Appeal, No. 237, March T., 1962, from order of Court of Common Pleas of Beaver County, Dec. T., 1960, No. 289, in case of Clyde F. Benn v. Lucille Brown, trading as Brown's Taxi. Judgment affirmed.
Harold F. Reed, Jr., with him Reed, Ewing, Orr & Reed, for appellant.
Before Bell, C.j., Musmanno, Jones, Eagen, O'brien and Keim, JJ.
OPINION BY MR. JUSTICE MUSMANNO
Clyde F. Benn was a wintertime Samaritan. After a day's labor at the steel mills in Aliquippa he started for his home near Butler in an automobile driven by a fellow-worker. The road was covered, and the air filled, with snow. When they arrived at the crest of a steep ascent in the highway at a point between Rochester
and Zelienople they could proceed no further because of a zig-zagged accumulation of automobiles, some off the road as a result of the icy and slippery surfaces, and others hopelessly static as a result of the vehicular tangle which no one was making any effort to unravel.
Clyde F. Benn projected himself into the situation to bring order out of chaos. With the help of several other motorists he got two cars, which were off the road and partially in a ditch, back on the road and sent them on their way to Zelienople. Traffic was still tied up, however, and it now became evident that the cork in the bottleneck was a Chevrolet station wagon taxicab, which diagonally straddled the westbound lane of the highway, facing the crest, its right wheel deep into the berm, on the north side of the road. The owner and operator of the car, Mrs. Lucille Brown, was standing on the road, holding in her hand a tire chain which she said had become detached from the right rear wheel, the detachment having occurred while en route from Zelienople.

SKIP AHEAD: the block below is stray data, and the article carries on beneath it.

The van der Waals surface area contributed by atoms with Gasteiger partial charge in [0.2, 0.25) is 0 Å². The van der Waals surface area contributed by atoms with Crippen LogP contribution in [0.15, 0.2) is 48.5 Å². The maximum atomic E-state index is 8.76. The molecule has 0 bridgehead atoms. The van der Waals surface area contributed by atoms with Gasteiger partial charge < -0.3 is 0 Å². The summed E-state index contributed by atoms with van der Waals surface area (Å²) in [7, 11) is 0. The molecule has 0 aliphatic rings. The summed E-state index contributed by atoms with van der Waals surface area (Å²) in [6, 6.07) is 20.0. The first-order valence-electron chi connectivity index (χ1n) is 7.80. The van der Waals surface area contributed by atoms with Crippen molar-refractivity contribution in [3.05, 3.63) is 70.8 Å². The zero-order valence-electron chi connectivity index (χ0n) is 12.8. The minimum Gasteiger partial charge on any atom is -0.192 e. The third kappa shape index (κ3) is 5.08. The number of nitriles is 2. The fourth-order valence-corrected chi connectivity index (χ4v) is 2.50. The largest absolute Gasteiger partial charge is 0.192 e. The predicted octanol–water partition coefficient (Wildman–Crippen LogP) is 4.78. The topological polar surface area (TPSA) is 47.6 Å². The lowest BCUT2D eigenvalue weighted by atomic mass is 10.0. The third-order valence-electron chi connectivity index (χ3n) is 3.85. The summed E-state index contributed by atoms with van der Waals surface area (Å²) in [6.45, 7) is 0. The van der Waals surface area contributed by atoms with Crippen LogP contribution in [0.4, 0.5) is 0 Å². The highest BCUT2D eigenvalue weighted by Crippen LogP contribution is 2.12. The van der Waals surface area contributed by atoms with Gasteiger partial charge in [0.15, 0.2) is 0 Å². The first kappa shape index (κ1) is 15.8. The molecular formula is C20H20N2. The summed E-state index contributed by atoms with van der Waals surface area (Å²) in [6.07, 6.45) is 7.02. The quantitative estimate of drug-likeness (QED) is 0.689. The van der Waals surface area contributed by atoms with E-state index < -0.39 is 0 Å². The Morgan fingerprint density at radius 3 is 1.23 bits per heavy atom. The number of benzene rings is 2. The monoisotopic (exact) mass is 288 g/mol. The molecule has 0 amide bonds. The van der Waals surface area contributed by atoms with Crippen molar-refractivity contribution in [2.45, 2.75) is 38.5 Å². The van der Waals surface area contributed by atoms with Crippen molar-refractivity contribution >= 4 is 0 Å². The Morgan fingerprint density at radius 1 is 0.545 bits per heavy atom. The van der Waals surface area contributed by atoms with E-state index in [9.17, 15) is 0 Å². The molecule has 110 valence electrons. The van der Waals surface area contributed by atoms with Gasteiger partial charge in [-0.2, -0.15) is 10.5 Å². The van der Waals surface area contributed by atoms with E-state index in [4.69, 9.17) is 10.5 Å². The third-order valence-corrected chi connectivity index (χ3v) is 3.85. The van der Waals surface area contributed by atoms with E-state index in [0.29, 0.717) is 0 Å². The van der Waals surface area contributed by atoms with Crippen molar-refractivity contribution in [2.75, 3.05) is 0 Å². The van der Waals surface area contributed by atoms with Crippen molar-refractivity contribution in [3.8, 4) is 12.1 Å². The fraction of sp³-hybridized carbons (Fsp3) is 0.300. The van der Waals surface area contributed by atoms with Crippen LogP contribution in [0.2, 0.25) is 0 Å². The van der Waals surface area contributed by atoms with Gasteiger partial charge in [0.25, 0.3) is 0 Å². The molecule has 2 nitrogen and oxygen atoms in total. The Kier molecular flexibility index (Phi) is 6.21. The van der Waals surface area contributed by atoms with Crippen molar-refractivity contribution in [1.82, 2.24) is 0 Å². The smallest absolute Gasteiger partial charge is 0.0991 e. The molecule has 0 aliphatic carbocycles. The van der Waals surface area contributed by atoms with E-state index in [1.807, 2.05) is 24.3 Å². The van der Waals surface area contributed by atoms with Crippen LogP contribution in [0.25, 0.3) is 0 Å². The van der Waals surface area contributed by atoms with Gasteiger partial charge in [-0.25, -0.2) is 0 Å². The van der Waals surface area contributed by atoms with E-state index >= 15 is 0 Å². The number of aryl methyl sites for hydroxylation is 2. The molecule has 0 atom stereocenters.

Benn summoned four or five motorists, whose cars were part of the vehicular melange, and outlined a plan to bring fluidity out of the glacial stagnation. If the cab could be turned around so that it would face downhill, it could then proceed to some nearby service station to have the damaged wheel chain repaired and attached to the wheel which needed it. Assigning men to different positions at the rear and sides of the stranded car, Benn himself took up a position close to the right front fender. Working in unison all of the men lifted, pushed, heaved and pulled the station wagon out of its involuntary anchorage and then turned it counter-clockwise on the highway so that it was now in the eastbound lane, facing the bottom of the hill.
When the complete U-turn had been successfully accomplished, Benn stepped back to the berm on the south side of the highway one foot from the pavement and at
a point, if a line were drawn from his position into the roadway, four or five feet ...